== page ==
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Safety first: the importance of keeping stock

Jacques Adriaansen, ?co-founder of Every Angle, explains the problems that can arise from failure to keep an up-to-date inventory.

As any retailer dependent on a fluid and efficient supply chain will tell you, it’s important to, as the saying goes, ‘keep stock’ of your situation. Shortages of stock at vital moments can place a massive strain on your existing logistics processes if you suddenly find out, for example, that you are in short supply of a certain product that is in high demand. With this in mind, it’s even more baffling to consider why so many organisations have adopted a ‘Thou shalt not keep inventories’ philosophy.

This approach is, of course, absolute nonsense and it’s clear that keeping an inventory has a well-defined, and tangible function. And yet, we’re still seeing many organisations paying insufficient attention to this simple aspect of business, resulting in stock limitations and capital destruction instead of cost savings. Of course, it is essential to continually analyse and optimise your inventory management, but simply claiming that lower inventories are positive is, in itself, a deeply flawed premise. Keeping an inventory should always have a purpose, whether the aim is to guarantee short or managed delivery times to the customer placing the order, or to secure savings through bulk purchases. Beware, keeping inventory without a properly defined purpose might well be wrong or even stupid.

I once found the best example of how cutting inventories can work against you when speaking to a producer of trucks. He told me proudly that his company had a maximum stock of bumpers for two hours, something that effectively limited the storage costs. In answer to my question of whether bumpers were on occasion delivered too late, I was told that the production line went down for half an hour once or twice a week as a result of late delivery. This is, of course, a considerable cost if you think that 80 vehicles roll off the production line every day, and that these trucks could not be assembled if the front bumper was not available. In response to my remark, “Then I would keep a safety stock for an hour to absorb the uncertainty”, I received the short, simple answer: “That is not done in the automotive industry.”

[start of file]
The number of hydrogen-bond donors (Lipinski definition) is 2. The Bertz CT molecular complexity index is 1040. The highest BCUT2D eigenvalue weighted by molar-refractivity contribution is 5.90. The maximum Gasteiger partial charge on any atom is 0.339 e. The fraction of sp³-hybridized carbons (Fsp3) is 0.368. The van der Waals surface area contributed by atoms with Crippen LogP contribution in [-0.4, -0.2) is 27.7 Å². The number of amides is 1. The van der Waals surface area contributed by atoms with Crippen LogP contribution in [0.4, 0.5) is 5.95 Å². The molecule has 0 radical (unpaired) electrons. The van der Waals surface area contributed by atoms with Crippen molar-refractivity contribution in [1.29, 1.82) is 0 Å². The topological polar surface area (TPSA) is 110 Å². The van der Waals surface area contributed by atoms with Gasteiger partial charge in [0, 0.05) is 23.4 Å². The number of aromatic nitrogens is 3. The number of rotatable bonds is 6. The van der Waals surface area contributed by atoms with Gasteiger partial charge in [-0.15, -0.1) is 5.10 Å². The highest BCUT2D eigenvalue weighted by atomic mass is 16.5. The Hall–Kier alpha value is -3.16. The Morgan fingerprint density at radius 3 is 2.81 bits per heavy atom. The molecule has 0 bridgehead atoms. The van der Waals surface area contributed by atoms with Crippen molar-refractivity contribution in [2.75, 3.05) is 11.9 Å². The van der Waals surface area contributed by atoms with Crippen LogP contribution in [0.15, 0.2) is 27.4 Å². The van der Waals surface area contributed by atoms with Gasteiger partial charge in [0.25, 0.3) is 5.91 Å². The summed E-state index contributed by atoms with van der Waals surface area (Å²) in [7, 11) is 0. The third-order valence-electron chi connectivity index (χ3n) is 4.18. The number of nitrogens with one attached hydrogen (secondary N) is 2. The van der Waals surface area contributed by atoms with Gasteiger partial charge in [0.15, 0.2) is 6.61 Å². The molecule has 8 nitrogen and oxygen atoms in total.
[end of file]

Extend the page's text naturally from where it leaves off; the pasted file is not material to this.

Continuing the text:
This example, and many others like it, demonstrate that the ‘just in time’ principle has been adopted much too dogmatically by far too many industries and organisations. Businesses shouldn't ask whether they should keep stock, but rather how much stock they should keep in order to find the correct balance between optimal business management and cost efficiency. Maintaining the correct stock volumes not only ensures that you can supply your customers quickly, but also has the aim of guarding against uncertainty.

By building up ‘safety stocks’ you can prevent downtime in your production process. You should also consider absorbing differences between your consumption and your supplier's delivery conditions and deadlines. For instance, if you know that you use ten items per day of a certain product and that a fresh delivery takes five days, you should, in any event, have sufficient items in stock to be able to continue producing until the following delivery from your supplier. In practice, organisations often deal in an amateurish way when setting the level of their safety stock. For example, it’s common to see safety stock parameters raised in the ERP immediately after a supply difficulty arises, that are then not cut back once the problem has been solved.

So how then do you determine how much stock you have to maintain, how large the safety margin is that you have to build in, and what the ideal time for ordering is? The answer is easy: combine and analyse the data from the various operational processes. Advanced ERP systems like SAP allow you to gain insight into available stocks, orders placed, production scheduling, average demand, order history and agreements with suppliers, without reproducing the entire picture.

It is, of course, still necessary to link these factors to arrive at thorough analyses, and on the basis of them to be able to think ahead and to act in good time. As this data is stored in different modules - such as Order-to-Cash, Procure-to-Pay and production scheduling - within the ERP system, it is difficult to extract these analyses from the system in a structured way. The aim thus is to deploy tools that break down the barriers between these modules and create a holistic picture on the basis of which inventory management can genuinely be optimised. Less is more really does not apply to inventory management, and unless you are prepared to take a ‘safety first’ approach, the consequences could be dire!


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